Australia summons Turkish ambassador over Erdogan’s remarks
20 Mar 2019
Turkish President Tayyip Erdogan addresses AK Party supporters during a rally for the upcoming local elections in Istanbul, Turkey, on Tuesday. Umit Bektas/ Reuters
SYDNEY: Australia’s prime minister said he would summon Turkey’s ambassador in Canberra on Wednesday to explain “very offensive” comments made by President Recep Tayyip Erdogan in the wake of the Christchurch massacre.
Erdogan, while campaigning for local elections, presented the attack as part of an assault on Turkey and Islam and warned anti-Muslim Australians would suffer the same fate as soldiers at Gallipoli, a blood-drenched WWI battle.
“I find it a very offensive comment, of course I do, and I will be calling in the Turkish ambassador today to meet with me to discuss these issues,” Scott Morrison told national broadcaster ABC.
Erdogan had already been sharply rebuked by New Zealand for his comments and for using gruesome video shot by the Christchurch mosque gunman as an election campaign prop.
Deputy Prime Minister Winston Peters protested on Monday that such politicisation of the massacre “imperils the future and safety of the New Zealand people and our people abroad, and it’s totally unfair.”
Peters announced on Tuesday that he would be travelling to Turkey this week at Istanbul’s request to attend a special meeting of the Organisation of Islamic Cooperation.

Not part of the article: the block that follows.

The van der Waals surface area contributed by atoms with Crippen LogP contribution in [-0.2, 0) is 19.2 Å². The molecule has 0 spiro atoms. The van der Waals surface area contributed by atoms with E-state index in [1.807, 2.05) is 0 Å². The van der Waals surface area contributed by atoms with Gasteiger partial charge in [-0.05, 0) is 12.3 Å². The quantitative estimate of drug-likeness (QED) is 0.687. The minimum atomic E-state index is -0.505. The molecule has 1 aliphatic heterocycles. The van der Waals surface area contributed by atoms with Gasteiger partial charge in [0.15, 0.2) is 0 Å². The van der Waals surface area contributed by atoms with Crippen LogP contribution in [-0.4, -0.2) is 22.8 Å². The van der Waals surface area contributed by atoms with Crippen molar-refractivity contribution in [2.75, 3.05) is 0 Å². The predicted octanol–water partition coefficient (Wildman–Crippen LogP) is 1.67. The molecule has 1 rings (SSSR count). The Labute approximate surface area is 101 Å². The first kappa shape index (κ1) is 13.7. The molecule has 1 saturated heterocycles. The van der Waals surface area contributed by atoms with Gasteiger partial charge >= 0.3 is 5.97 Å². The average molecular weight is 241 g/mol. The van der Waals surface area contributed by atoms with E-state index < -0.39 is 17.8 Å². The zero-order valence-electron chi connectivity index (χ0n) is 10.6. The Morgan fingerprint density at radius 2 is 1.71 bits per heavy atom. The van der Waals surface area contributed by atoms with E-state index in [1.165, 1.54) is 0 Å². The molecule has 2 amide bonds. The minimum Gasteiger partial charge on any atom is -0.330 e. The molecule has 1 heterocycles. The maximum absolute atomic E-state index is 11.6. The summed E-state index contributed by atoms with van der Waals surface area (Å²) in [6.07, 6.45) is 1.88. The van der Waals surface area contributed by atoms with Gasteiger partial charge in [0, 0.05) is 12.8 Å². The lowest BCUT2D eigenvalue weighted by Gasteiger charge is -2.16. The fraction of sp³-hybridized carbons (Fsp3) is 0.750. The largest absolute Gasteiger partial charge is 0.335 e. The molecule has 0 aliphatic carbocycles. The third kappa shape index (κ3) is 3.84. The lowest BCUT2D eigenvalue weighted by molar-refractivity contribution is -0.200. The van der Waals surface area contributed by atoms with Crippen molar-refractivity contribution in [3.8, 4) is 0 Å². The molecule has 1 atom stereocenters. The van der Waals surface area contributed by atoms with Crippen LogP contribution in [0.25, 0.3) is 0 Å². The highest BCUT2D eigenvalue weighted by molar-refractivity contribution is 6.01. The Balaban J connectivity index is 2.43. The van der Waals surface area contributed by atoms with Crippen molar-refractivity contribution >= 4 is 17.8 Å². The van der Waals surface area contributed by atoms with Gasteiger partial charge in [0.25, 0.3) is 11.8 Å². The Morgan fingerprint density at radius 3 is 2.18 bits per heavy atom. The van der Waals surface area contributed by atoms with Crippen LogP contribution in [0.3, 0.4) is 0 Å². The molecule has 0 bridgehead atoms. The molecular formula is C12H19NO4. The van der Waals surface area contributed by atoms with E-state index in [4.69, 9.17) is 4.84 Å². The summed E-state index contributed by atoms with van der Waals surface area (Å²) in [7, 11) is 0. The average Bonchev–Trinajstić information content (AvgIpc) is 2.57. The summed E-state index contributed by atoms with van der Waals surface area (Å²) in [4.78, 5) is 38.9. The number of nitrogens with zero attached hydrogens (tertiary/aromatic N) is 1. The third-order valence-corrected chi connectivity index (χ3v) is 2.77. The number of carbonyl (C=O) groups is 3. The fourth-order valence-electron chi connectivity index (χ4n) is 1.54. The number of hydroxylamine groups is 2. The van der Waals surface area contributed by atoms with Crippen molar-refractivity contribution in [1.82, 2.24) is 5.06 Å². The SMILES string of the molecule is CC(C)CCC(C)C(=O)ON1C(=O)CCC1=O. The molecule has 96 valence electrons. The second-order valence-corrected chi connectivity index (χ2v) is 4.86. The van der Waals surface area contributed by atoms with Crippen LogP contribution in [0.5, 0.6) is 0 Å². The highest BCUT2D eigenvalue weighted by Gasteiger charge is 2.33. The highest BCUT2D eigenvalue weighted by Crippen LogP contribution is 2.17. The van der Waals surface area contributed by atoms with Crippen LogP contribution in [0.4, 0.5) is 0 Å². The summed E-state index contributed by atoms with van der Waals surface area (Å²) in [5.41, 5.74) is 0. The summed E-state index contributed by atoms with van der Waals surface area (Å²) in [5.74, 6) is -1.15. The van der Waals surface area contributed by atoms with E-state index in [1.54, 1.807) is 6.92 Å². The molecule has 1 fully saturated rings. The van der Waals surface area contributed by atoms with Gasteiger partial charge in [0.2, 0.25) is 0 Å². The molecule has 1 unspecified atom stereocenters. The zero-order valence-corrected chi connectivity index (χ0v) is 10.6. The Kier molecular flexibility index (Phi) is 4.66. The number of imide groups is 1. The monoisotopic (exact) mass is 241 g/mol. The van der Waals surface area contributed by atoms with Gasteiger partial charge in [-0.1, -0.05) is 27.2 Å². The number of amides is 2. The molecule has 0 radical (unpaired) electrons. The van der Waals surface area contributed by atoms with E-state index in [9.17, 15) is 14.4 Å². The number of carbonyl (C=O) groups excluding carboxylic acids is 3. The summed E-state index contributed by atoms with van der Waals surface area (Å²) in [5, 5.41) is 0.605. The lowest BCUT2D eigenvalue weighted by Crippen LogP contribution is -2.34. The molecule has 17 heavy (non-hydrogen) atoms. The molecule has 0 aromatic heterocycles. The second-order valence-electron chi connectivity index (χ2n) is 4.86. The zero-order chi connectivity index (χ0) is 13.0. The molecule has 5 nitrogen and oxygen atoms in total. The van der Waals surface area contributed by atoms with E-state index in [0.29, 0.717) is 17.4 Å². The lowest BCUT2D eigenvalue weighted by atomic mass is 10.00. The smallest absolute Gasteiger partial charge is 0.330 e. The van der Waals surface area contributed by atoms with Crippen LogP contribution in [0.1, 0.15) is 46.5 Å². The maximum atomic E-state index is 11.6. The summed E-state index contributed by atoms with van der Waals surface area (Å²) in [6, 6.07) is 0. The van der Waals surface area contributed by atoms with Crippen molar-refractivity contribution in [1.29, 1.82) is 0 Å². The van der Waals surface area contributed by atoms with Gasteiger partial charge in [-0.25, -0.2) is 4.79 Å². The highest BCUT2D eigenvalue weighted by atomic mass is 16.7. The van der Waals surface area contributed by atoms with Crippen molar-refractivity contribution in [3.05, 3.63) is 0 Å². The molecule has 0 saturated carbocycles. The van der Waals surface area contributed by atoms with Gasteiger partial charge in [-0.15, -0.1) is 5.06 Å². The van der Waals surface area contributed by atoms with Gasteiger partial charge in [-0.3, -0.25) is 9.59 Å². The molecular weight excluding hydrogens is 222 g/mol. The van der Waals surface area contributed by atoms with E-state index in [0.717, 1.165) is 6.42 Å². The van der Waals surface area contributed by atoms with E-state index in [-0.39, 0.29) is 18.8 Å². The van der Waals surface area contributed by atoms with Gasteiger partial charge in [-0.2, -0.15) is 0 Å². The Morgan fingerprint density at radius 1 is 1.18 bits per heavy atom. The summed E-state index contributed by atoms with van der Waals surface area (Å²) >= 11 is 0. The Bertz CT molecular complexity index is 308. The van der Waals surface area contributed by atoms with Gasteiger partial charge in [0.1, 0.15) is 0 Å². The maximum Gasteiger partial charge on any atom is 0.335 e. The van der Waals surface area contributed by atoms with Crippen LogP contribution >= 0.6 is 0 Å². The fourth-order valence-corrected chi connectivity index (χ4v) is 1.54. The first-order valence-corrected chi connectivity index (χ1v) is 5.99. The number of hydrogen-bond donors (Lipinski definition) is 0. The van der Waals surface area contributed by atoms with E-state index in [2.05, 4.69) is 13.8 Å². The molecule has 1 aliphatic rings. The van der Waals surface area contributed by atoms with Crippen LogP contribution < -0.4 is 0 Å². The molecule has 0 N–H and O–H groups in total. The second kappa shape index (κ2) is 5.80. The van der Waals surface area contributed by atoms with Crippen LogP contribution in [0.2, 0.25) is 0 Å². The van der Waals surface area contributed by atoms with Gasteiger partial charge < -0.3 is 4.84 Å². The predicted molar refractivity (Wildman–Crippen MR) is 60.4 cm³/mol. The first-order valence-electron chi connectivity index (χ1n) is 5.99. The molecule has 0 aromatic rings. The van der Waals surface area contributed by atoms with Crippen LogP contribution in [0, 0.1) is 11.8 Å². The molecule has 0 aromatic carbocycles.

Three Turkish nationals were wounded in the rampage that killed 50 worshippers at two mosques in the southern New Zealand city of Christchurch on Friday.
The accused gunman, a self-avowed white supremacist from Australia, livestreamed much of the attack and spread a manifesto on social media claiming it was a strike against Muslim “invaders.”
The manifesto references Turkey and the minarets of Istanbul’s famed Hagia Sophia, now a museum, that was once a church before becoming a mosque during the Ottoman empire.
“This is not an isolated event, it is something more organised,” he said during a campaign event on Monday in Canakkale in western Turkey.
“They are testing us with the message they are sending us from New Zealand, 16,500 km (10,250 miles) from here.”
Erdogan did not project the video at the Monday event.
Peters said he had complained directly to visiting Turkish Vice-President Fuat Oktay and Foreign Minister Mevlut Cavusoglu.